The aim of the activities in this lesson is to help students understand the process and purpose of conducting a thematic analysis in qualitative research.
It is not necessary to study how qualitative data is analyzed in the new IB Psychology curriculum, but it could be useful to help deepen your understanding of qualitative methods (and it could be used in response to one of the Paper 3, Question 3s, but it doesn’t have to be).
In order to conduct a thematic analysis you first need some data to analyze. I like to use a google form survey and ask students to write 50-100 words in response to this question: “How does social media affect your life?”
You can download a spreadsheet of data I prepared earlier here (but it’s more fun if you do it yourself.
After the data is collated in the google form, you have to go through the process of a thematic analysis.
How an inductive content analysis is conducted is explained in detail in the textbook, pg. 461-63.
- Read and re-read the data to become familiar
- Identify themes that are recurring throughout the responses
- Group these subordinate themes into larger superordinate themes
- Draw conclusions based on the findings
In a nutshell, what you are doing is trying to identify patterns and recurring themes – similarities of participants across the data.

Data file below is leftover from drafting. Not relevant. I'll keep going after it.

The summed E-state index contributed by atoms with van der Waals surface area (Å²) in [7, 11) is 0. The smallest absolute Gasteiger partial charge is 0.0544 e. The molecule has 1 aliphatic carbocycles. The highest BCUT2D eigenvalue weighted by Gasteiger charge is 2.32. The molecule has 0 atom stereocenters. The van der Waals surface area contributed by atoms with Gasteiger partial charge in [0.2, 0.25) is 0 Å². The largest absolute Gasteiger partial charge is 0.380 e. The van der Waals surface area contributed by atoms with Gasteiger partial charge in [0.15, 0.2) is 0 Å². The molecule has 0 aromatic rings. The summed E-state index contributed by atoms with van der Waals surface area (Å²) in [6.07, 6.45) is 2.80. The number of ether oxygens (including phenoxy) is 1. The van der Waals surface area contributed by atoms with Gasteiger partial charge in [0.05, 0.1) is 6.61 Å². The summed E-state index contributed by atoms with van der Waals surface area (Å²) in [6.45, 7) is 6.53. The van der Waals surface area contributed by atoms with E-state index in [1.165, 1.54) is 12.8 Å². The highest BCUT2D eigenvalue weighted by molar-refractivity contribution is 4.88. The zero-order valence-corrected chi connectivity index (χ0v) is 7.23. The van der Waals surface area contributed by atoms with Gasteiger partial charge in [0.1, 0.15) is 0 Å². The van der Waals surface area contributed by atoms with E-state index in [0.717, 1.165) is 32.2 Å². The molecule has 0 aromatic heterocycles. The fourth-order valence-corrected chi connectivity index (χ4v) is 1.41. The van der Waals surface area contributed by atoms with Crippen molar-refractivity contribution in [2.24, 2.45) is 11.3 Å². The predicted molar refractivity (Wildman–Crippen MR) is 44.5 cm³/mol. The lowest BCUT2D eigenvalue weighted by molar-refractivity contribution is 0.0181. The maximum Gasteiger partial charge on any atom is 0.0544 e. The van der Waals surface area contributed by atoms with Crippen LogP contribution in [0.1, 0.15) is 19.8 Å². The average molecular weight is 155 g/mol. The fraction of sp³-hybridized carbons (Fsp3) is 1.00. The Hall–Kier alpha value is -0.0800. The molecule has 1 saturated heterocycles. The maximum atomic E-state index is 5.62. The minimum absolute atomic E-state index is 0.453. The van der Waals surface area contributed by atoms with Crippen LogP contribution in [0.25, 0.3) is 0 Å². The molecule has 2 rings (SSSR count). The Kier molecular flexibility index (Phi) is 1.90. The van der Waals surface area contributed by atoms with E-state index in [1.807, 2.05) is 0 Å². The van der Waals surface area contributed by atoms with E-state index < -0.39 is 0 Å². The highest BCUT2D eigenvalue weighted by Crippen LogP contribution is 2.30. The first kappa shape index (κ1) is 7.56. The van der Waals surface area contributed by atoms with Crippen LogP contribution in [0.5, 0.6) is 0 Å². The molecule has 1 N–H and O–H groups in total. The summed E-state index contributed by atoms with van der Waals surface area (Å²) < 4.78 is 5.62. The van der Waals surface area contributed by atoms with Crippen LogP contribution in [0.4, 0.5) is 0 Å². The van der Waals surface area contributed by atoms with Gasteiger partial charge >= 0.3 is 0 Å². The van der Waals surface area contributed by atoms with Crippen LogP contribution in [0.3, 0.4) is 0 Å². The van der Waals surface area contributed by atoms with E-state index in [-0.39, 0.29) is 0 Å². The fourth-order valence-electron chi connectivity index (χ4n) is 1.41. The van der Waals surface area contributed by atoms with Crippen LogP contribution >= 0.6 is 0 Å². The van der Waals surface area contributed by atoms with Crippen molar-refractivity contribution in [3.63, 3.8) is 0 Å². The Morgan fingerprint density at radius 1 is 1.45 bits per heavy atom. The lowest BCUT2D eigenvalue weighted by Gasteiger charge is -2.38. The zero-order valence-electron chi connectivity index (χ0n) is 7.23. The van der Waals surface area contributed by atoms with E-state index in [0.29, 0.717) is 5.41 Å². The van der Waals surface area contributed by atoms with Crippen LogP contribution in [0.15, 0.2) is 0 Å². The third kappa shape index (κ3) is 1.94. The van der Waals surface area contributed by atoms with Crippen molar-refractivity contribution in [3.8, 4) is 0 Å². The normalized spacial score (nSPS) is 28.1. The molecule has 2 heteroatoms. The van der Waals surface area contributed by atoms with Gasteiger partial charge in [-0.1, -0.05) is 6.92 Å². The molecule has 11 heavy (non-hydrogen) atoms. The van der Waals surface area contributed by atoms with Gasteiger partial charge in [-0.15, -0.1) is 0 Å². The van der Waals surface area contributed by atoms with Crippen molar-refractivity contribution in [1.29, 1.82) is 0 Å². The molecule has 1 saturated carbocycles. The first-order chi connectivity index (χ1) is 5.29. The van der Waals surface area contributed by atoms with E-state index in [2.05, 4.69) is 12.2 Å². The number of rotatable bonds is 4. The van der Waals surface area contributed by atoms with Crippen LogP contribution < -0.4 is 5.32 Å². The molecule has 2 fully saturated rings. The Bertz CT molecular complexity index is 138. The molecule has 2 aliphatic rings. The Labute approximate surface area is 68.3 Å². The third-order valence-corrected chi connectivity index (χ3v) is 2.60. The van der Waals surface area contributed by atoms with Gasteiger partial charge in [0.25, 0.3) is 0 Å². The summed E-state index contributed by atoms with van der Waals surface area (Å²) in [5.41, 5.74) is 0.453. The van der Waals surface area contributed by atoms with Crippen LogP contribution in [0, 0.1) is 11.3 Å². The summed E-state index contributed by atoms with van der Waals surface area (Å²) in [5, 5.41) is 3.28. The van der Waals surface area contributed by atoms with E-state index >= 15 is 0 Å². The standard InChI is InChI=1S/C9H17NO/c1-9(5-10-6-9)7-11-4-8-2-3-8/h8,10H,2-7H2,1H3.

Qualitative research methodology can be difficult for students to understand if it’s taught in the abstract; practical activities like the one suggested in this post can help students grasp the methods and concepts more readily since they become concrete.
Extension Activity #1: Evaluation
Can you identify any strengths and limitations of a thematic analysis? How might researcher bias influence the analysis process?
Tip: A thematic analysis could be applied to either observational data or interview data – there’s no need to revise different approaches, although because of the nature of the notes and data, the process might be a bit different.
Extension Activity #2: Qualitative versus quantitative
After all groups have finished the analysis, the next task is to discuss in what types of situations qualitative methodology would be advantageous and when quantitative methods might work better.
This works well if social media use is the subject matter because you can also think first think about questions you have about the use of social media and then thinking about which methodologies would be more appropriate.
For example, in our class some students talked about doing an experiment that studied the effects of social media on concentration spans. Another group came up with the idea of using interviews to see how using Facebook made people feel. I then used these two different approaches to highlight the fact that quantitative methods can be useful to test hypotheses, whereas qualitative methods are useful to understand subjective experiences.
Travis Dixon is an IB Psychology teacher, author, workshop leader, examiner and IA moderator.